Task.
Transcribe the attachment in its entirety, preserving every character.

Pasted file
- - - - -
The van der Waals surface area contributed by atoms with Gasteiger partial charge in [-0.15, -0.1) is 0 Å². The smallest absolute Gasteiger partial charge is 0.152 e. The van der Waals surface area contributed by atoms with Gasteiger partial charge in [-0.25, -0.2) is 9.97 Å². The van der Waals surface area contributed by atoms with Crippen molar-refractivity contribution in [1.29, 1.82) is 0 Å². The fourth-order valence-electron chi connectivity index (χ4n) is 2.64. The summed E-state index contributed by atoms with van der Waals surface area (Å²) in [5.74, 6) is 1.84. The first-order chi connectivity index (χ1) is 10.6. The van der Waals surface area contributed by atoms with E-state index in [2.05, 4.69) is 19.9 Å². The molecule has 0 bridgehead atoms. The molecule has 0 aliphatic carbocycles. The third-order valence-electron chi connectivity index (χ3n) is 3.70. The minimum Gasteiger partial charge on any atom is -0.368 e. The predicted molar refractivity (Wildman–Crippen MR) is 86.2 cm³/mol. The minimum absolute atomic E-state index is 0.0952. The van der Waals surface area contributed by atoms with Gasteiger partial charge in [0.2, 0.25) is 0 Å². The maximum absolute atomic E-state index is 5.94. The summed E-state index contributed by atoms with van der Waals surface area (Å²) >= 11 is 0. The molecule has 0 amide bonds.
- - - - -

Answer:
The van der Waals surface area contributed by atoms with Gasteiger partial charge in [-0.15, -0.1) is 0 Å². The smallest absolute Gasteiger partial charge is 0.152 e. The van der Waals surface area contributed by atoms with Gasteiger partial charge in [-0.25, -0.2) is 9.97 Å². The van der Waals surface area contributed by atoms with Crippen molar-refractivity contribution in [1.29, 1.82) is 0 Å². The fourth-order valence-electron chi connectivity index (χ4n) is 2.64. The summed E-state index contributed by atoms with van der Waals surface area (Å²) in [5.74, 6) is 1.84. The first-order chi connectivity index (χ1) is 10.6. The van der Waals surface area contributed by atoms with E-state index in [2.05, 4.69) is 19.9 Å². The molecule has 0 bridgehead atoms. The molecule has 0 aliphatic carbocycles. The third-order valence-electron chi connectivity index (χ3n) is 3.70. The minimum Gasteiger partial charge on any atom is -0.368 e. The predicted molar refractivity (Wildman–Crippen MR) is 86.2 cm³/mol. The minimum absolute atomic E-state index is 0.0952. The van der Waals surface area contributed by atoms with Gasteiger partial charge in [0.2, 0.25) is 0 Å². The maximum absolute atomic E-state index is 5.94. The summed E-state index contributed by atoms with van der Waals surface area (Å²) >= 11 is 0. The molecule has 0 amide bonds.